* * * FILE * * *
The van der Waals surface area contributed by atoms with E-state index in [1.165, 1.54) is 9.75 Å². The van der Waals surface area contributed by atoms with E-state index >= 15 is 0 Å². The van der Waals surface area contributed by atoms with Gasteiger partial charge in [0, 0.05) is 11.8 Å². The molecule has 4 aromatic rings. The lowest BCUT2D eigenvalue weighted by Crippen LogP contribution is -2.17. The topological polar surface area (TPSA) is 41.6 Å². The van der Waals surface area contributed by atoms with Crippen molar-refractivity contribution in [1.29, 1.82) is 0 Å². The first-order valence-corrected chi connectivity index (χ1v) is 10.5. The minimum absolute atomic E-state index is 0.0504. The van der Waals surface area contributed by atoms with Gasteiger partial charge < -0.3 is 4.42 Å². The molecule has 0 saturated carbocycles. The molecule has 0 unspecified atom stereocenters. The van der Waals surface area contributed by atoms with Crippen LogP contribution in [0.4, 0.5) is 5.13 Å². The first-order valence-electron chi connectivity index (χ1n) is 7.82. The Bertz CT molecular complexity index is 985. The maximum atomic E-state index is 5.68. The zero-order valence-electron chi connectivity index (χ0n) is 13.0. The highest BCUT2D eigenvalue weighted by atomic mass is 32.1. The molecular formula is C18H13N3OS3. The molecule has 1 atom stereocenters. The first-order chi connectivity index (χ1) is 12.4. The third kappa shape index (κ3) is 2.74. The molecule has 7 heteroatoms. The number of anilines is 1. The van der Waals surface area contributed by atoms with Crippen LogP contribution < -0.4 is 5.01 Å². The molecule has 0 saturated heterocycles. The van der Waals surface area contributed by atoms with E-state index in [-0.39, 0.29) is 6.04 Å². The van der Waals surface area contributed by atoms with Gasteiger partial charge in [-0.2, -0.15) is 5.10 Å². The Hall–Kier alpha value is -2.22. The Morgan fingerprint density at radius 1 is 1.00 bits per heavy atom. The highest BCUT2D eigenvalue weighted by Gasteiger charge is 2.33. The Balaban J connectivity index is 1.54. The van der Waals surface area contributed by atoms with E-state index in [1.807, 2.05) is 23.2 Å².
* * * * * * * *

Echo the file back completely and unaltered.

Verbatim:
The van der Waals surface area contributed by atoms with E-state index in [1.165, 1.54) is 9.75 Å². The van der Waals surface area contributed by atoms with E-state index >= 15 is 0 Å². The van der Waals surface area contributed by atoms with Gasteiger partial charge in [0, 0.05) is 11.8 Å². The molecule has 4 aromatic rings. The lowest BCUT2D eigenvalue weighted by Crippen LogP contribution is -2.17. The topological polar surface area (TPSA) is 41.6 Å². The van der Waals surface area contributed by atoms with Crippen molar-refractivity contribution in [1.29, 1.82) is 0 Å². The first-order valence-corrected chi connectivity index (χ1v) is 10.5. The minimum absolute atomic E-state index is 0.0504. The van der Waals surface area contributed by atoms with Gasteiger partial charge < -0.3 is 4.42 Å². The molecule has 0 saturated carbocycles. The molecule has 0 unspecified atom stereocenters. The van der Waals surface area contributed by atoms with Crippen LogP contribution in [0.4, 0.5) is 5.13 Å². The first-order valence-electron chi connectivity index (χ1n) is 7.82. The Bertz CT molecular complexity index is 985. The maximum atomic E-state index is 5.68. The zero-order valence-electron chi connectivity index (χ0n) is 13.0. The highest BCUT2D eigenvalue weighted by atomic mass is 32.1. The molecular formula is C18H13N3OS3. The molecule has 1 atom stereocenters. The first-order chi connectivity index (χ1) is 12.4. The third kappa shape index (κ3) is 2.74. The molecule has 7 heteroatoms. The number of anilines is 1. The van der Waals surface area contributed by atoms with Crippen LogP contribution < -0.4 is 5.01 Å². The molecule has 0 saturated heterocycles. The van der Waals surface area contributed by atoms with E-state index in [-0.39, 0.29) is 6.04 Å². The van der Waals surface area contributed by atoms with Gasteiger partial charge in [-0.2, -0.15) is 5.10 Å². The Hall–Kier alpha value is -2.22. The Morgan fingerprint density at radius 1 is 1.00 bits per heavy atom. The highest BCUT2D eigenvalue weighted by Gasteiger charge is 2.33. The Balaban J connectivity index is 1.54. The van der Waals surface area contributed by atoms with E-state index in [1.807, 2.05) is 23.2 Å².